After you have done the 2-star align and have added 2-3 calibration stars, go into the alignment settings and do a polar align. Follow the instructions, and it will tell you to adjust the mount itself (NOT the direction buttons). This fixes for human error when initially setting up the mount.
Now that you've aligned your telescope, turn off the power and do it again! Now that you've aligned the telescope's axis of rotation with that of planet Earth, performing another 2-star align (with calibration stars!) will make things better. If I know I'll be doing longer exposures, I cycle power and re-align my 'scope twice. It used to take me 45 minutes or so, but I've gotten it down to about 20 minutes for a good telescope alignment.
Next, tell the mount to point at something interesting! In my case with this image, I was killing time taking pictures of the Andromeda Galaxy and the northern lights until the constellation of Orion rose.
Once you have your subject in the scope, you probably won't see anything too interesting. Most bright images of nebulae will only look like a faint smudge. When shooting a dark nebula like the Horsehead Nebula, you won't see anything at all.
Attach your T-adapter, your T-ring, and then your camera to the back of your telescope. I use a corded remote to do my exposures because I can set my camera to "bulb" (exposures for as long as you're holding the shutter release). The remote has a lock that holds the shutter button down.
If you used an eyepiece to align your scope, now you'll need to readjust your focus. Go to live view mode on your camera, and set the ISO to as high as it gets. Adjust the telescope's focus until stars are super sharp. If you'd like, you can invest in a cheap filter to throw on the objective end of the 'scope called a Bhatinov mask that will create light artifacts that will show you how focused you are.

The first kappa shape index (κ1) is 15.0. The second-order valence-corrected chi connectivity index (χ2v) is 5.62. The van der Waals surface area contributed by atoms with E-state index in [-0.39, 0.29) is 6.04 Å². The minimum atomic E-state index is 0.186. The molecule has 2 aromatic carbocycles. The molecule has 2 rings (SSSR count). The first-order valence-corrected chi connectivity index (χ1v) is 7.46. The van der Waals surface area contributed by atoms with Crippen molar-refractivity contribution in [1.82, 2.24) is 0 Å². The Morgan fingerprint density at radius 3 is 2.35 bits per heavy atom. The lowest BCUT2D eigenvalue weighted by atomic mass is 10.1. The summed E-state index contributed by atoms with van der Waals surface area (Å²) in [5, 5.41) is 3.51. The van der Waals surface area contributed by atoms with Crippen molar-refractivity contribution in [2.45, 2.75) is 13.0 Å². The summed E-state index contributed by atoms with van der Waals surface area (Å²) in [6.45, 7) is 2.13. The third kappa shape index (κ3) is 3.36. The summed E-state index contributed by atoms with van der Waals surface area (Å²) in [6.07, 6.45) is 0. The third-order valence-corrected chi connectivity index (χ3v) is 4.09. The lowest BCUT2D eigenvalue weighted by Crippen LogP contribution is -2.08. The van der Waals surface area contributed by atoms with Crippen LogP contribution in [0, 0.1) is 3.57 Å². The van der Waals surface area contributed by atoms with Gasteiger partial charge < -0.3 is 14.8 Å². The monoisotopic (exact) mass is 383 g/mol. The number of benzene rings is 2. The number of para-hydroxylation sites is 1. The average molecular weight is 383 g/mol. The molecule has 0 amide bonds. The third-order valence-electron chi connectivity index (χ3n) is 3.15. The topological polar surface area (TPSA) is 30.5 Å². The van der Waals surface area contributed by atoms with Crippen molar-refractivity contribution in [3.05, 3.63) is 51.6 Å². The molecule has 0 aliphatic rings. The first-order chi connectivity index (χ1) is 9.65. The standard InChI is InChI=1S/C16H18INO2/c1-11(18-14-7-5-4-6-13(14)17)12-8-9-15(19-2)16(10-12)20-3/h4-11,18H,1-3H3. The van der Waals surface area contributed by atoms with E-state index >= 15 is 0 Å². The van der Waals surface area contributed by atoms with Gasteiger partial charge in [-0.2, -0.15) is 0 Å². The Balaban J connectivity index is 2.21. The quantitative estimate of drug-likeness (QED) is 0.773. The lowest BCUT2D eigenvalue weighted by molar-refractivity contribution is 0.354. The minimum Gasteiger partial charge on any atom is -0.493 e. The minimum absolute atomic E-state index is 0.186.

Start exposing! Have your camera set to manual mode (important, you don't want your flash going off!). Since the camera isn't connected to a lens, it has no control over focus or aperture. You've got image sensor sensitivity and exposure time. For Orion I shoot 30 second exposures. I lock down the shutter release with my corded remote so that it can take 30 second exposures immediately one after another. Take anywhere from 20-100 images. My image is 24 30 second exposures, for a total of 12 minutes of exposure time. Nothing special.
Throw all of your images into a software like Deep Sky Stacker (Free) and watch it do its magic. It will use image processing algorithms to combine all of your images into one higher quality photo! You can also add dark frames (literally exposures with the lens cap on) to cancel out image sensor grain (noise).
Really, anyone can do this. I'm just a normal dude with a fun hobby!